Note, by the way, how beautifully the simulated teak has been rendered with contrasting "panels", the end panel which carried the numbers was usually darker and is seen really well. It's a point I make in the topic about LNER teak (there's a link below), and wish I had known earlier!

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It's high summer in 1936 and A3 No 2508 Brown Jack is near Potters Bar with the Up "Flying Scotsman". This being the south end of the train, the BG can be seen, an all-steel BG to D.45 as usual with destination boards. Photo: LCGB.

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A4 2509

A4 2509 Silver Link heads south in 1938 with an up express and a steel BG as part of the roster. It looks like No 172 (b.1928) and still less that ten years old. In his final book (1998), Michael Harris asserted that these vans "remained in top link service until at least 1937" which understates the position, for the first vans to be relegated.from the ECJS fleet were the oldest, the post-Grouping designs beginning with teak-panelled D.43 from 1924. The ECML rosters for summer 1939 had many all-steel vans still in top flight service; it does seem to be a neglected design!

K3 1125

One of my favourite pictures has K3 No 1125 at Brookmans Park in 1938 on a secondary gangwayed train between Leeds/Doncaster and King's Cross conveying through vans. All bar one here were LNER-built BG types for the ECJS and GN Section fleets, the exception being an ex-GNR Gresley 51'1 1/2" BV with plug doors:

D.43 teak panelled
D.45 all-steel
---------------- passenger formation (CK,TK,BTK?)
D.198 steel-panelled
????? another teak-panelled BG?

Note that the steel-panelled van is the only one on steel-angle trussing and Gresley 8ft bogies.

228 Ganwick

This time it's K3 No 228 in charge of the same train, at Ganwick, and all the visible bogie vans are modern. Indeed, the leading trio offers a good comparison between the all-steel vans of 1927 and the later '30s steel-panelled ones:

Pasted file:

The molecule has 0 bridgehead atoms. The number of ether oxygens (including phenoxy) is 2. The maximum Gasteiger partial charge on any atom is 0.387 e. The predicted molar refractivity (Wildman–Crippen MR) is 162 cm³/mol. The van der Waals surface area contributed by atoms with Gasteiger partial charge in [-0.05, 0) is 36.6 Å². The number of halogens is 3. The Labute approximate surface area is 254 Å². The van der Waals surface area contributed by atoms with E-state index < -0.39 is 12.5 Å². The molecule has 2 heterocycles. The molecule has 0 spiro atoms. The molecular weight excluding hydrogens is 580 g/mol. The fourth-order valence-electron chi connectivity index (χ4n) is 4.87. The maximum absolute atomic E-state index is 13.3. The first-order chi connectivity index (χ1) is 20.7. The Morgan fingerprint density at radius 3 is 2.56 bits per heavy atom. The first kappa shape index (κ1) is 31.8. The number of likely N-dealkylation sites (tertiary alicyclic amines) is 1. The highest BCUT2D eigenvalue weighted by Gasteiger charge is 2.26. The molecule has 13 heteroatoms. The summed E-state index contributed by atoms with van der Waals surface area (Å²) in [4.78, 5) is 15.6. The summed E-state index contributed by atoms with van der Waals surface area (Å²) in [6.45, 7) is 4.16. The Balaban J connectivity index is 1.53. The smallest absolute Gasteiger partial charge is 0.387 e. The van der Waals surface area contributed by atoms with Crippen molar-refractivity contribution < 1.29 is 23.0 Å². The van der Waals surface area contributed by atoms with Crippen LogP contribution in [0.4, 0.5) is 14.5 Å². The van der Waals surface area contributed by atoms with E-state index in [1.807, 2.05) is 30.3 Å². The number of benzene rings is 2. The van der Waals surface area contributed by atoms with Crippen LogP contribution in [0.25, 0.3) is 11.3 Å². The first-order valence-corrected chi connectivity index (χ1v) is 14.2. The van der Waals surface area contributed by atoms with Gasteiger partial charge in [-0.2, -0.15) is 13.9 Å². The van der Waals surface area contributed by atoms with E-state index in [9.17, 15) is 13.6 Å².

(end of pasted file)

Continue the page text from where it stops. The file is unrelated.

D.45 all-steel
D.45 all-steel
D.45 all-steel
---------------- passenger formation (CK,TK,BTK?)
... trailing vans not clear....

It's also a pretty fine view of a powerful mixed-traffic loco that modellers may not choose for such a working. Modernisation by gangwayed carriages would have taken place relatively recently, but mainly with cascaded pre-Grouping carriages, apparently 2/3 ex-GNR. So you get the irony in this case of an "old" passenger train conveying "new" vans. Many modellers think that parcels trains were the norm on the LNER but south of York there was only one up and own parcels train a day running overnight: most vans in ECJS and GN circuits were conveyed by passenger train.

A45 2512

An example of a GN Section express being used to convey through vans, A4 2512 Silver Fox has a King's Cross-Leeds train based on a "steel quintuple set". The second van behind the tender is an ECJS D.45 all-steel BG on its way north.

60009 Capitals Ltd

A striking view of the "Capitals Limited" as it heads south at Marshmoor on 8th September 1951 with the last non-stop of the summer season behind 60009 Union of South Africa. The set originally built by Thompson for the "Flying Scotsman" with fairing over the solebars can be seen, but the Thompson BG is not present: it has been substituted by a Gresley D.45 all-steel one. The bodywork is in sparkling condition and it's a pity that the number cannot quite be read!

A1 60114

A fine picture from the 1950s shows A1 60114 W.P.Allen at Holloway with a north-bound express, the visible passenger carriages being Thompson and BR Mk.1. The all-steel BG, now in all-over crimson, looks to be in fine condition.

V3 67624

V3 2-6-2T No 67624 with an empty train at Craigentinny in 1956, a mixture of BR Mk.1 and Gresley stock. The D.45 BG displays the radiussed ends and the plating on the roof quite well.

61078 Banbury

Still going strong in 1958, B1 No 61078 is at Banbury General on 12th July with a cross-country express at the head of which is a Gresley all-steel BG to D.45, Next to it is a Thompson steel-panelled version.

4F 44408

And finally for now, a view of an all-steel BG that is definitely no longer in ECJS front line service! On a poor day in the 1950s at an unknown location, 4F No 44408 has an LMR Ordinary Passenger train made up with Stanier secondary carriages, and a D.45 van behind the tender.

D.113 teak panelled modelling notes/pictures are here.

D.45 modelling notes/pictures are here.

LNER teak coaches and livery is here.

Related NPCS:

ECJS and GNR clerestory BG: is here.

56'6" ECJS and GNR BG: is here.

Gresley 56'6" BG to D.44: is here.

Gresley 61'6" steel-panelled BG: is here.

Thompson 61'6" deal BG: is here.